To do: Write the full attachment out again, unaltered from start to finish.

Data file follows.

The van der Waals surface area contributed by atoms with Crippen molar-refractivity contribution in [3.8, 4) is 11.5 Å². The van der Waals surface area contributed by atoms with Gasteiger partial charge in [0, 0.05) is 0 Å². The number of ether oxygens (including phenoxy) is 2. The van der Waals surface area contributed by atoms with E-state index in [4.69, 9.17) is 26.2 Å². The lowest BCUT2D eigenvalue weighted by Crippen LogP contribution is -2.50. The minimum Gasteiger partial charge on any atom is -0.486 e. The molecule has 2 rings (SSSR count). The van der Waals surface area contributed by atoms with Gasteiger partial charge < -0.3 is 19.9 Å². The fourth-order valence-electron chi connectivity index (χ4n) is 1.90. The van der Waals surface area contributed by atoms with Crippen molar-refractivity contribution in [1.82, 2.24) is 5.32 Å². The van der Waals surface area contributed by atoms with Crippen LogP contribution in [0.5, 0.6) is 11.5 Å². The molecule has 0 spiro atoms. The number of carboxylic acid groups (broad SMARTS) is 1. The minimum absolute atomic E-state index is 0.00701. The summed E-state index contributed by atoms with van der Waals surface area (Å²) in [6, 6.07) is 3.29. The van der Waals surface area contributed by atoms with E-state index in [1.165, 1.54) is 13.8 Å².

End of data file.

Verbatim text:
The van der Waals surface area contributed by atoms with Crippen molar-refractivity contribution in [3.8, 4) is 11.5 Å². The van der Waals surface area contributed by atoms with Gasteiger partial charge in [0, 0.05) is 0 Å². The number of ether oxygens (including phenoxy) is 2. The van der Waals surface area contributed by atoms with E-state index in [4.69, 9.17) is 26.2 Å². The lowest BCUT2D eigenvalue weighted by Crippen LogP contribution is -2.50. The minimum Gasteiger partial charge on any atom is -0.486 e. The molecule has 2 rings (SSSR count). The van der Waals surface area contributed by atoms with Gasteiger partial charge < -0.3 is 19.9 Å². The fourth-order valence-electron chi connectivity index (χ4n) is 1.90. The van der Waals surface area contributed by atoms with Crippen molar-refractivity contribution in [1.82, 2.24) is 5.32 Å². The van der Waals surface area contributed by atoms with Crippen LogP contribution in [0.5, 0.6) is 11.5 Å². The molecule has 0 spiro atoms. The number of carboxylic acid groups (broad SMARTS) is 1. The minimum absolute atomic E-state index is 0.00701. The summed E-state index contributed by atoms with van der Waals surface area (Å²) in [6, 6.07) is 3.29. The van der Waals surface area contributed by atoms with E-state index in [1.165, 1.54) is 13.8 Å².